The only remaining material object depicted in the painting that might provide a clue to the sitter’s identity is the figured brooch worn on the chest. It has been suggested in the past that the figure represents Saint Cecilia, since she is the patron saint of church music and musicians and the lady depicted on the brooch is playing a lute.[17] Yet the iconography of Saint Cecilia ordinarily depicts her with an organ or a violin, not a lute. That instrument is more commonly associated with Mary Magdalene. Further, Magdalene imagery often portrays her in a garden or grove of trees, as seen here, in reference to her period of penitence in the wilderness. Depictions of Mary Magdalene are also often identifiable by the presence of a small jar or pot placed close to the figure, in reference to the jar of ointment with which Mary anointed Christ’s feet.[18] The authors believe just such a jar is discernible beneath the righthand tree on the brooch, though it is quite indistinct in the medium-resolution photo above. Mary Magdalene was an exceedingly popular saint in England in the sixteenth century, so that the brooch may have no correlation with the name of the sitter. But if in fact the sitter is using the brooch to convey her own identity through association with a particular saint, the sitter is more likely to be named Mary than Cecilia or Jane.[18]

     The brooch was checked carefully against a number of surviving jewel inventories, especially those of the royal jewels in the reigns of Henry VIII (1509–1547) and Edward VI (1547–1553), in hopes of finding a sufficiently close correlation to tie the brooch to a specific individual. A significant number of brooches containing the image of ‘a woman luting’ and a ‘saile’ or banderole with scriptural text were found, but none of the inventories offered enough descriptive detail to make a firm match possibble. A typical entry reads simply ‘A brooch with a gentlewoman luting, and a scripture about it’.[20] From this it can be surmised only that the design motif was a popular one reproduced in such quantity that it is unlikely that the brooch in this painting can be linked to a specific individual.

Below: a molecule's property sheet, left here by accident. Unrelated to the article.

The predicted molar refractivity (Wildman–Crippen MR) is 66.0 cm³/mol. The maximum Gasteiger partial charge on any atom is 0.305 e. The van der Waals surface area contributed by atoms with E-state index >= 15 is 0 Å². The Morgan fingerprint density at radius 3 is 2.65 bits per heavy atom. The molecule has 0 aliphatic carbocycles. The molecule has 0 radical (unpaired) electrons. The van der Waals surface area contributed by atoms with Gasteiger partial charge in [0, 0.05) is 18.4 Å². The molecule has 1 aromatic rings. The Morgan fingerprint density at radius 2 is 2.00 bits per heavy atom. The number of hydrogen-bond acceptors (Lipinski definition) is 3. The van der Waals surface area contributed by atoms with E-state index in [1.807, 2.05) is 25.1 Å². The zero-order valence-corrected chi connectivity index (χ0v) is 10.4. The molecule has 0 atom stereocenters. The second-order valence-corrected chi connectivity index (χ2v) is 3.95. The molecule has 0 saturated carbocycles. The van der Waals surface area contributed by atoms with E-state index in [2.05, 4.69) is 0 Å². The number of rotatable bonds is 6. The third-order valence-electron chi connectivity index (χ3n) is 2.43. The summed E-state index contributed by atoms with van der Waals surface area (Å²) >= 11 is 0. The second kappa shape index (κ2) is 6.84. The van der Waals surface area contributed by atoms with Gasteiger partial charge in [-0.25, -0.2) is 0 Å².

The text on the banderole above the lutenist’s head may also have significance for identifying the sitter. The text is in English, indication that the sitter is herself English and that the portrait was not imported from the continent. It is tempting to interpret the usage of English, rather than Latin, as a marker of Protestant affiliation, but such an interpretation is contradicted by pre-Reformation inventories describing similar religiously-themed jewels with English texts. The phrase itself, ‘Praise the Lord for ever more’, is not sufficiently unique to be useful for identifying the sitter. It appears in several Old Testament writings and in hymns composed in the sixteenth century.[21] Although the jewel and its text no doubt had symbolic meaning for the lady depicted wearing it, that meaning is now lost and seemingly unrecoverable.